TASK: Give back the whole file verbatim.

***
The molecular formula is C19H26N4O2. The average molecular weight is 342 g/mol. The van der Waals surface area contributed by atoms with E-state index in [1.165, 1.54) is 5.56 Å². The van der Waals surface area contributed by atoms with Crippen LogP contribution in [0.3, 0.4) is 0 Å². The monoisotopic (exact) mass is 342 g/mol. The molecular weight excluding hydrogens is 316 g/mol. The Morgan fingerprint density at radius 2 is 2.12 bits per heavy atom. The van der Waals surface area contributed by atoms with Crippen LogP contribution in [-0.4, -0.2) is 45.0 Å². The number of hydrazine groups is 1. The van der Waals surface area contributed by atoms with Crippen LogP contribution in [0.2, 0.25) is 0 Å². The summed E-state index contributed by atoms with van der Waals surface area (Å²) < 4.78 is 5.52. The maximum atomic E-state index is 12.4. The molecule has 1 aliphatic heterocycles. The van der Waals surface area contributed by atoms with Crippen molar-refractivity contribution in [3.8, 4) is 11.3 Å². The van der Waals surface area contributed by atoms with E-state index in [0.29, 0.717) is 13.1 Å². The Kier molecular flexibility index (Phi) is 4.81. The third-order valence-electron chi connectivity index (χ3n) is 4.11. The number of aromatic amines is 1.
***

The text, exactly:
The molecular formula is C19H26N4O2. The average molecular weight is 342 g/mol. The van der Waals surface area contributed by atoms with E-state index in [1.165, 1.54) is 5.56 Å². The van der Waals surface area contributed by atoms with Crippen LogP contribution in [0.3, 0.4) is 0 Å². The monoisotopic (exact) mass is 342 g/mol. The molecular weight excluding hydrogens is 316 g/mol. The Morgan fingerprint density at radius 2 is 2.12 bits per heavy atom. The van der Waals surface area contributed by atoms with Crippen LogP contribution in [-0.4, -0.2) is 45.0 Å². The number of hydrazine groups is 1. The van der Waals surface area contributed by atoms with Crippen LogP contribution in [0.2, 0.25) is 0 Å². The summed E-state index contributed by atoms with van der Waals surface area (Å²) < 4.78 is 5.52. The maximum atomic E-state index is 12.4. The molecule has 1 aliphatic heterocycles. The van der Waals surface area contributed by atoms with Crippen molar-refractivity contribution in [3.8, 4) is 11.3 Å². The van der Waals surface area contributed by atoms with E-state index in [0.29, 0.717) is 13.1 Å². The Kier molecular flexibility index (Phi) is 4.81. The third-order valence-electron chi connectivity index (χ3n) is 4.11. The number of aromatic amines is 1.